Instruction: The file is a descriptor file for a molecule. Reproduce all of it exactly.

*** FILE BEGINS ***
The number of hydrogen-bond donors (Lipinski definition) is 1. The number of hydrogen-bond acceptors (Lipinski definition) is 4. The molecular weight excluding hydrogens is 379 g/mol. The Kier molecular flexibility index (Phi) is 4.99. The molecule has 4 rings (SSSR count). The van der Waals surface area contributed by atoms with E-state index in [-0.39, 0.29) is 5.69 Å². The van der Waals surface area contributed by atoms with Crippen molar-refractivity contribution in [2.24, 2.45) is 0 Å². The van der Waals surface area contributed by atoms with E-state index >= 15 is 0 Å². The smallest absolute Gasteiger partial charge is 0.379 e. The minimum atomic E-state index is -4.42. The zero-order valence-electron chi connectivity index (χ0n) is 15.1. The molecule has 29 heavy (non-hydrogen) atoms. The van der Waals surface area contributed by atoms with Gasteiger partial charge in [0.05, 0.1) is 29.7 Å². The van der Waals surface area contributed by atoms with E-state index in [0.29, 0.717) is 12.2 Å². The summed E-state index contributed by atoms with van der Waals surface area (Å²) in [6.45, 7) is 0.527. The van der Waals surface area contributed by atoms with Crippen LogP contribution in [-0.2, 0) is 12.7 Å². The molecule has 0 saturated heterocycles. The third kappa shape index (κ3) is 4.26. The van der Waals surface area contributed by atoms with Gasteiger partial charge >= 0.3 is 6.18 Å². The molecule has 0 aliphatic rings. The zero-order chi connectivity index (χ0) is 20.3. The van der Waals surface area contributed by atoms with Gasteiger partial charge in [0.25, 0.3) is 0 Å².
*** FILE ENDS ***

The number of hydrogen-bond donors (Lipinski definition) is 1. The number of hydrogen-bond acceptors (Lipinski definition) is 4. The molecular weight excluding hydrogens is 379 g/mol. The Kier molecular flexibility index (Phi) is 4.99. The molecule has 4 rings (SSSR count). The van der Waals surface area contributed by atoms with E-state index in [-0.39, 0.29) is 5.69 Å². The van der Waals surface area contributed by atoms with Crippen molar-refractivity contribution in [2.24, 2.45) is 0 Å². The van der Waals surface area contributed by atoms with E-state index >= 15 is 0 Å². The smallest absolute Gasteiger partial charge is 0.379 e. The minimum atomic E-state index is -4.42. The zero-order valence-electron chi connectivity index (χ0n) is 15.1. The molecule has 29 heavy (non-hydrogen) atoms. The van der Waals surface area contributed by atoms with Gasteiger partial charge in [0.05, 0.1) is 29.7 Å². The van der Waals surface area contributed by atoms with E-state index in [0.29, 0.717) is 12.2 Å². The summed E-state index contributed by atoms with van der Waals surface area (Å²) in [6.45, 7) is 0.527. The van der Waals surface area contributed by atoms with Crippen LogP contribution in [-0.2, 0) is 12.7 Å². The molecule has 0 saturated heterocycles. The third kappa shape index (κ3) is 4.26. The van der Waals surface area contributed by atoms with Gasteiger partial charge >= 0.3 is 6.18 Å². The molecule has 0 aliphatic rings. The zero-order chi connectivity index (χ0) is 20.3. The van der Waals surface area contributed by atoms with Gasteiger partial charge in [0.25, 0.3) is 0 Å².